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High-Fat Or Low-Fat Cheese Controversy Put To Rest

Going contrary to what both the food industry and health experts have claimed over the years, recent studies indicate that eating high-fat cheese can be just as healthy as eating low-fat cheeses. In fact, they may be even more healthy based on the latest research findings in Alzheimer and dementia-related diseases and the following New York Times article

Danish Cheese Producers And Their Industry Findings

Leave it to the Danes, one of the world’s most popular producers of cheese, to come up with telling studies indicating the above. After a 12-week study given by Denmark’s dairy industry, 139 volunteers were segmented according to three distinct groups. Three ounces of regular-fat cheese was given to the first group of volunteers, a second group received cheeses that contained 13 percent to 16 percent fat and the last group received the lowest fat content samples of cheeses.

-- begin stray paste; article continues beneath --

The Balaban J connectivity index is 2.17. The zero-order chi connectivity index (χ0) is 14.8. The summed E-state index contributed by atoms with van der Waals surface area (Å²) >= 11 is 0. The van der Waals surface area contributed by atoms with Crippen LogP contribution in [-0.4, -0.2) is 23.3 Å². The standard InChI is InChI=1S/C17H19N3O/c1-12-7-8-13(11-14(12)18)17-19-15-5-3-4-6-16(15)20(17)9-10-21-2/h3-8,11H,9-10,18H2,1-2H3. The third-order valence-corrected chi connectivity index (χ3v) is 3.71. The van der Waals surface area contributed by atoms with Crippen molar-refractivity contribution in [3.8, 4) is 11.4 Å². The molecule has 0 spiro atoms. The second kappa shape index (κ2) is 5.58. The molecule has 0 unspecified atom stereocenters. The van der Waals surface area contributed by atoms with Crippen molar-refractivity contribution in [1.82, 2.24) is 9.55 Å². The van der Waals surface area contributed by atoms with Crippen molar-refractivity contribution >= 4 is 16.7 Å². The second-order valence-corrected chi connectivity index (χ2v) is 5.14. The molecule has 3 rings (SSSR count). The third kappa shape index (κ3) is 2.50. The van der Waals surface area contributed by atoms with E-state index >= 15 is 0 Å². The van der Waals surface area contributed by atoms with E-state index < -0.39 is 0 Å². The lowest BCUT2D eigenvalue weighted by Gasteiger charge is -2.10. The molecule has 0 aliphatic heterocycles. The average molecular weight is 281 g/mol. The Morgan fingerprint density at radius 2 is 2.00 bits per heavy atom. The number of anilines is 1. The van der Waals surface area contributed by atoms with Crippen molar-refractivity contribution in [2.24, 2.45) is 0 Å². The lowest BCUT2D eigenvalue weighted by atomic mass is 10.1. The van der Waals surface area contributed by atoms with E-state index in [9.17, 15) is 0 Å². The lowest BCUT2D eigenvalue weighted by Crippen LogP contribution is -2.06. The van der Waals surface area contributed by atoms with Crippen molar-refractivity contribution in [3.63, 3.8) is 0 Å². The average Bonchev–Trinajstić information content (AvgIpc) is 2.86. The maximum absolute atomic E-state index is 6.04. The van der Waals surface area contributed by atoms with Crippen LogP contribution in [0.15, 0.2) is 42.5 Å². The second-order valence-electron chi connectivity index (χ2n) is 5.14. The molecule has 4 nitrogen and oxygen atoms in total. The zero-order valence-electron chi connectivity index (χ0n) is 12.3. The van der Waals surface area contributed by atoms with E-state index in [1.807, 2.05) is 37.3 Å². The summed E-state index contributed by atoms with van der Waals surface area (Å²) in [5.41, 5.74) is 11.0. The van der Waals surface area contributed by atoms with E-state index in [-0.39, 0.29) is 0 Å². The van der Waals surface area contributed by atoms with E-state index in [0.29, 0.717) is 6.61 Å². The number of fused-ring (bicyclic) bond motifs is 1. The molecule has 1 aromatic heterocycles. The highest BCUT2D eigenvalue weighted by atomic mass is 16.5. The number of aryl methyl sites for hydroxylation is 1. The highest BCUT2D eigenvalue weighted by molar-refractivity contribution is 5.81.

After the 12-week period was over, researchers found no difference in LDL, or bad cholesterol, triglycerides, insulin, fasting glucose or any blood chemistry in any group. There were also no changes in body weight.


In contrast, a slight increase in HDL, or good cholesterol, was found in the group that ate regular content fat cheese. As testament to the work, this particular study appeared in the American Journal of Clinical Nutrition. If anything should be curtailed, then perhaps the exorbitant amount of salt infused into cheeses should be more closely monitored and not the fat.


Other Food Myths Debunked

Naturally, these findings do go contrary to traditional mindsets that have helped vilify other food groups such as the noble egg, red meats and dairy products in general. In addition, what was once considered as evil, the low-carbohydrate Atkins eating style, has in recent years been gaining more and more recognition as an acceptable mode of eating regimen by famous institutions and organizations such as the American Heart Institute and the American Diabetes Foundation.

Perhaps, after a few more years of research has been undertaken, people will revert back to what was once considered normal eating habits.

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